Locating D.H. Lawrence: January 1923.

Lawrence’s first letter of 1923 is to reassure the artist Jan Juta, who illustrated Sea and Sardinia, that his literary agent Robert Mountsier is due to arrive on the 1st of Jan and he will bring a statement of sales for their joint venture. ‘We both get some money…but not a great deal.[i]’ And then a couple of sentences later he dismisses artists in Taos who ‘paint purely in terms of dollars.[ii]

Lawrence seems quite motherly about Mountsier when he first arrives, hoping the break will enable him to ‘settle down to ranch life and forget literary agency for the time being.[iii]’ But by the time he leaves on 28 January, Lawrence is glad to see the back of him. But more of that another time…

In terms of writing, lots of loose ends are starting to come together. The December issue of The Laughing Horse turns up which includes his review of Ben Hecht’s Fantazius Mallare: A Mysterious Oath[iv]. He’s not content to merely finish writing Birds, Beasts and Flowers but instead wants to know about the intended format of the book: What size it will be, what decoration it will include, all details of which he wants ‘exactly.[v]’ In terms of Studies in Classic America Literature, Seltzer is instructed ‘if you want anything altered or eliminated, tell me the page and line.[vi]’ Despite this productive period of writing, he is becoming increasingly frustrated with Martin Secker (1882 –1978) the London publisher who ‘I don’t trust[vii]’ because he isn’t publishing his books quickly enough.

When not writing and reviewing he’s busy working on translations[viii] of Giovanni Verga (1840 –1922) which would be published in the collection Little Novels of Sicily. Lawrence would have related to many of the themes in Verga’s sketches, not least the class struggle between property owners and tenants, evocative descriptions of the landscape and man’s changing relationship with it.  

All of this would be enough for most writers, but Lawrence is not like other writers. He wants to know more about the 1888 copyright laws between Italy and U.S.A[ix] and is pitching artwork on behalf of Gøtzsche to the Dial to illustrate his essay ‘Taos’ which would be published in March 1923[x].

Perhaps because he spent so much time focussed on literary matters, he expected his literary connections to help with domestic issues. Adele Seltzer is tasked with sending Frieda some underwear[xi].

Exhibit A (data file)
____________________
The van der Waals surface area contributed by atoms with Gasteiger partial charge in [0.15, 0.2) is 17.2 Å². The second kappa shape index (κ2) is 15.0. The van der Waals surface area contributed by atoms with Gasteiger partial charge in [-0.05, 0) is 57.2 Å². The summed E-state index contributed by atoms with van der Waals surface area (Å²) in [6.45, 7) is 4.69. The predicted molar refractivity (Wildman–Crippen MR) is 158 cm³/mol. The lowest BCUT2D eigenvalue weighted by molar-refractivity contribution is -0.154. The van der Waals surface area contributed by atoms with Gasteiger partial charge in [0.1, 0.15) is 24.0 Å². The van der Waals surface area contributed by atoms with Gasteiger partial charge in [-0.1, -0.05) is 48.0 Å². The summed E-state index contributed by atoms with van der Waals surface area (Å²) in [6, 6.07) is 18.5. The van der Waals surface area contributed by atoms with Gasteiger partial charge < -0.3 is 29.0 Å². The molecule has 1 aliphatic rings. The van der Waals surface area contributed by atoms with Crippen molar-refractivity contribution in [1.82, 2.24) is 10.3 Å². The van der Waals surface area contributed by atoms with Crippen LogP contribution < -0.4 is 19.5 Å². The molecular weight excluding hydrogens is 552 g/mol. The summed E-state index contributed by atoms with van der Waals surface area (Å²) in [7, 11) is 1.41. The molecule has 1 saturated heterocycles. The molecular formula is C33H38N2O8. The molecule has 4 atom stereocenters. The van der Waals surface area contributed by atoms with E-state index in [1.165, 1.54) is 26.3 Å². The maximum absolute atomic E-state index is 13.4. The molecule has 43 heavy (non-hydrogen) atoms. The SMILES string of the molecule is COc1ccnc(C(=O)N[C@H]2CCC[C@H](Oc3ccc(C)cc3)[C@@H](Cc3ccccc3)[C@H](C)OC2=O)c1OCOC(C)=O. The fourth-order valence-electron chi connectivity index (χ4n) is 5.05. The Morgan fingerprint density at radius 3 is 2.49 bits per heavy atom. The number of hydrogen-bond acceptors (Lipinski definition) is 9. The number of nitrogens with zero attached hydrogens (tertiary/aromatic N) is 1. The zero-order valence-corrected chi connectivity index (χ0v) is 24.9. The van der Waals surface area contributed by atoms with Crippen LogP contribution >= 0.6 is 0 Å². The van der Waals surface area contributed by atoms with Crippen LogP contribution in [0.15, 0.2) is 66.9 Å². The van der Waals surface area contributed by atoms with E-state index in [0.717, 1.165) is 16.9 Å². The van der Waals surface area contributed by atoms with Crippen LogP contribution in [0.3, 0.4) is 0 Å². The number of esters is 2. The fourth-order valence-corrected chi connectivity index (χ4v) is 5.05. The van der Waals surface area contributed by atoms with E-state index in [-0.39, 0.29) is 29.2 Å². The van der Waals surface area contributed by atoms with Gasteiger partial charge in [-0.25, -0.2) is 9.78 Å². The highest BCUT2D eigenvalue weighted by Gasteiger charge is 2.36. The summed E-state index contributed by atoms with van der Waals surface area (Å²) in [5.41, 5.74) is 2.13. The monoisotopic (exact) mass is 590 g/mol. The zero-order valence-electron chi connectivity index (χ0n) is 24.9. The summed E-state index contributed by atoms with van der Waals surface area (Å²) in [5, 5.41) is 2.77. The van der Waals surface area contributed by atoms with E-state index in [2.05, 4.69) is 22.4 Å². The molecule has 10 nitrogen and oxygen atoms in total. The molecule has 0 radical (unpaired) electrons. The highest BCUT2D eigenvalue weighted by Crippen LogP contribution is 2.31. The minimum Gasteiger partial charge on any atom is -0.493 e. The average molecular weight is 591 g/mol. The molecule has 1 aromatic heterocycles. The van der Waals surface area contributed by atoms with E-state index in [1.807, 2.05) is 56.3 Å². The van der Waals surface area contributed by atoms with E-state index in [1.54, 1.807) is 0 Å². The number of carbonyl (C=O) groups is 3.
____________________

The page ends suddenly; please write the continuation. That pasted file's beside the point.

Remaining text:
The most interesting letter of January is to Thomas Seltzer which reports that Pips, a French bull terrier given to Lawrence by Mabel Dodge Sterne, ‘got well spanked – and so has gone to live with the Danes. There let her stay. She’s got no loyalty[xii]’ This incident would cause great controversy when Knud Merrild recounted it in his memoir A Poet and Two Painters. However, in 1937, on Lawrence’s birthday, there were letters of outrage to the editor of the local Taos newspaper[xiii] for daring to suggest Lawrence had been cruel to an animal. ‘I never saw him ill-treat anything except a teapot and some cups’ scalded Dorothy Brett. ‘Lawrence’s fits of rage were phenomenal’ wrote Spud Johnson but ‘I never saw him anything but gentle and affectionate’ with animals. And on and on the letters went.

The Danes offer good company in the evenings as ‘Merrild has a flute and Gøtzsche a fiddle[xiv]’ Eager to keep the vibe going, Lawrence requests Adele Seltzer send him a copy of The Oxford Song Book. At least up in the mountains, with Taos station 43 miles away, there are no nosey neighbours to report them to the police for singing suspicious lyrics, as had happened when the Lawrence’s lived in Cornwall during WWI.

Despite this, Lawrence continued to be the focus of gossip. Mabel Dodge Sterne had been telling the locals ‘I had to get rid of the Lawrence’s’. He is furious and vows ‘I will never see her again[xv].’ It is no wonder, then, that he wanted to embrace the solitude of the mountains while he could: ‘I want to be alone – as much alone as I am – while I am here[xvi]’.


  • [i] Letter to Jan Juta (L2689)
  • [iii] Letter to Thomas Seltzer (L2691)
  • [iv] Letter to Willard Johnson (L2690)
  • [v] Letter to Thomas Seltzer (L2698)
  • [vi] Letter to Thomas Seltzer (L2694)
  • [viii] Letter to Thomas Seltzer (L2691)
  • [ix] Letter to Thomas Seltzer (L2694)
  • [xi] Letter to Thomas Seltzer (L2698)
  • [xii] Letter to Thomas Seltzer (L2691)
  • [xiii] Newspaper cuttings in ‘Lawrence Vol. III’. Mabel Dodge Luhan Papers. Yale Collection of American Literature, Beinecke Rare Book and Manuscript Library.
  • [xiv] Letter to Adele Seltzer (L2700)
  • [xv] Letter to Bessie Freeman (L2699)
  • [xvi] Letter to Mabel Dodge Sterne (L2695)